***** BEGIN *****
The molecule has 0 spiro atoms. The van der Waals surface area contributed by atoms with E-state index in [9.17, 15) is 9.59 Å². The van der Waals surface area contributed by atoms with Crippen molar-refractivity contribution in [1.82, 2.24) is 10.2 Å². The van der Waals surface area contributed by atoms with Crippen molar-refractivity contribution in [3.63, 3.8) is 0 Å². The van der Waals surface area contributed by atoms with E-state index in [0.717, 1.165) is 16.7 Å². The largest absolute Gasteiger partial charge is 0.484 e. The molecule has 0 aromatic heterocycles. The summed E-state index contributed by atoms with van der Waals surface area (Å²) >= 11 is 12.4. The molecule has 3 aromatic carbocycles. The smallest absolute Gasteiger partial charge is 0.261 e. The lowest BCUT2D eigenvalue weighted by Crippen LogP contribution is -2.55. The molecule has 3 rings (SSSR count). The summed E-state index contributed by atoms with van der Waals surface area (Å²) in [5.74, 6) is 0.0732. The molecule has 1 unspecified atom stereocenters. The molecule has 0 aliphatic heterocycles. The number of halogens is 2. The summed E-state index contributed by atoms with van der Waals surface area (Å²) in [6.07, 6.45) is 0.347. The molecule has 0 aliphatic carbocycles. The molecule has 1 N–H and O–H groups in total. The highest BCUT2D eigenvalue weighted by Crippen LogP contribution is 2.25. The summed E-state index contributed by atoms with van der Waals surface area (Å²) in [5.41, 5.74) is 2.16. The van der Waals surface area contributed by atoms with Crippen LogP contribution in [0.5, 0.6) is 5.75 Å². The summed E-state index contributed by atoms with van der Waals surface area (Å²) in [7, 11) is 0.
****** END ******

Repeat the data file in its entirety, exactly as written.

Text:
The molecule has 0 spiro atoms. The van der Waals surface area contributed by atoms with E-state index in [9.17, 15) is 9.59 Å². The van der Waals surface area contributed by atoms with Crippen molar-refractivity contribution in [1.82, 2.24) is 10.2 Å². The van der Waals surface area contributed by atoms with Crippen molar-refractivity contribution in [3.63, 3.8) is 0 Å². The van der Waals surface area contributed by atoms with E-state index in [0.717, 1.165) is 16.7 Å². The largest absolute Gasteiger partial charge is 0.484 e. The molecule has 0 aromatic heterocycles. The summed E-state index contributed by atoms with van der Waals surface area (Å²) >= 11 is 12.4. The molecule has 3 aromatic carbocycles. The smallest absolute Gasteiger partial charge is 0.261 e. The lowest BCUT2D eigenvalue weighted by Crippen LogP contribution is -2.55. The molecule has 3 rings (SSSR count). The summed E-state index contributed by atoms with van der Waals surface area (Å²) in [5.74, 6) is 0.0732. The molecule has 1 unspecified atom stereocenters. The molecule has 0 aliphatic heterocycles. The number of halogens is 2. The summed E-state index contributed by atoms with van der Waals surface area (Å²) in [6.07, 6.45) is 0.347. The molecule has 0 aliphatic carbocycles. The molecule has 1 N–H and O–H groups in total. The highest BCUT2D eigenvalue weighted by Crippen LogP contribution is 2.25. The summed E-state index contributed by atoms with van der Waals surface area (Å²) in [5.41, 5.74) is 2.16. The van der Waals surface area contributed by atoms with Crippen LogP contribution in [0.5, 0.6) is 5.75 Å². The summed E-state index contributed by atoms with van der Waals surface area (Å²) in [7, 11) is 0.